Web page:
(Courtesy of )
(Courtesy of Howard)

Nelson notes that PW has started referring to these novels as “inspirational” rather than “Christian.” “Think Mitch Albom, with a little more God sauce,” she says. “It’s a genre characterized by stories intended to edify and uplift, like Oprah’s Book Club titles, but with a few more rules, including no swearing and no sex before marriage. They are clean reads for those who really don’t want to get inside the mind of a serial killer or don’t expect that fictive romantic relationships require explicit sex.”

Jennifer Smith, director of publicity at Howard Books, a division of Simon & Schuster, says that the Christian novels that her house publishes are just like other works of fiction. They try to tell “amazing stories with characters that readers can identify with and that will take readers on an exploratory journey.” The difference is that Howard books “have a faith theme woven into the mix of story-telling and character development.”

Smith also notes that controversy can be good for sales. “With the success of outspoken celebrity Christians, like the Robertson family (from A&E’s “Duck Dynasty”), we have found that there is an extreme need in the marketplace for this type of literature that people gravitate toward,” she said.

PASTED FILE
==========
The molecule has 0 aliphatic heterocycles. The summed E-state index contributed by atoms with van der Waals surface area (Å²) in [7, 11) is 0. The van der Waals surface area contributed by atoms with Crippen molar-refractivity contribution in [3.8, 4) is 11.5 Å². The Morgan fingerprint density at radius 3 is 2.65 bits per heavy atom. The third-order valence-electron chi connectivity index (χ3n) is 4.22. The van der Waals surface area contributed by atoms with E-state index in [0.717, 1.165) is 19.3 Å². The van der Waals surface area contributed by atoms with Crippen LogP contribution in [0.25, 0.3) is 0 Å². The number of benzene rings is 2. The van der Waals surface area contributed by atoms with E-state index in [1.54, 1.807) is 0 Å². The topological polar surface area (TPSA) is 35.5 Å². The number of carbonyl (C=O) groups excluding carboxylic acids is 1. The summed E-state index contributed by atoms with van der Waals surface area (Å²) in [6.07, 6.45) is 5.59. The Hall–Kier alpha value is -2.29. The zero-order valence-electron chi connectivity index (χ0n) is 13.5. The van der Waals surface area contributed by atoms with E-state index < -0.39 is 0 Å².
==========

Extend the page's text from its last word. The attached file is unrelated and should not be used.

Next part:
(Courtesy of WaterBrook)
(Courtesy of WaterBrook)

But just as God sendeth rain on the just and on the unjust, these inspirational publishers find themselves struggling with the market pressures that traditional publishers suffer. Nelson says, “The category’s not quite as hot as it used to be in terms of sales. The market is just saturated.”

Watson agrees, although she says that Tyndale is in the middle of a very successful year. “The Christian fiction market is facing many of the same challenges as general market fiction. The loss of channels like Borders impacted our sales, as has the closing of many Christian bookstores. There is significant downward price pressure brought to bear from the shift to e-books,” Watson said.

But if Amazon has disrupted the traditional pricing structure, Watson acknowledges “one of the interesting advantages of the Amazon model” for the kinds of novels she publishes: Christian books “are given an opportunity to be considered simply by genre without the designation or separate placement that can occur in stores. Many readers have found authors and books they would have never encountered otherwise,” she said. Such are the benefits of letting the wheat and the chaff grow together until the harvest.

The winners of the Christian Book Awards will be announced on April 28 at the ECPA Leadership Summit in Colorado Springs.

(Disclosure: Amazon CEO Jeff Bezos owns The Washington Post.)

Ron Charles is the editor of The Washington Post's Book World. For a dozen years, he enjoyed teaching American literature and critical theory in the Midwest, but finally switched to journalism when he realized that if he graded one more paper, he'd go crazy.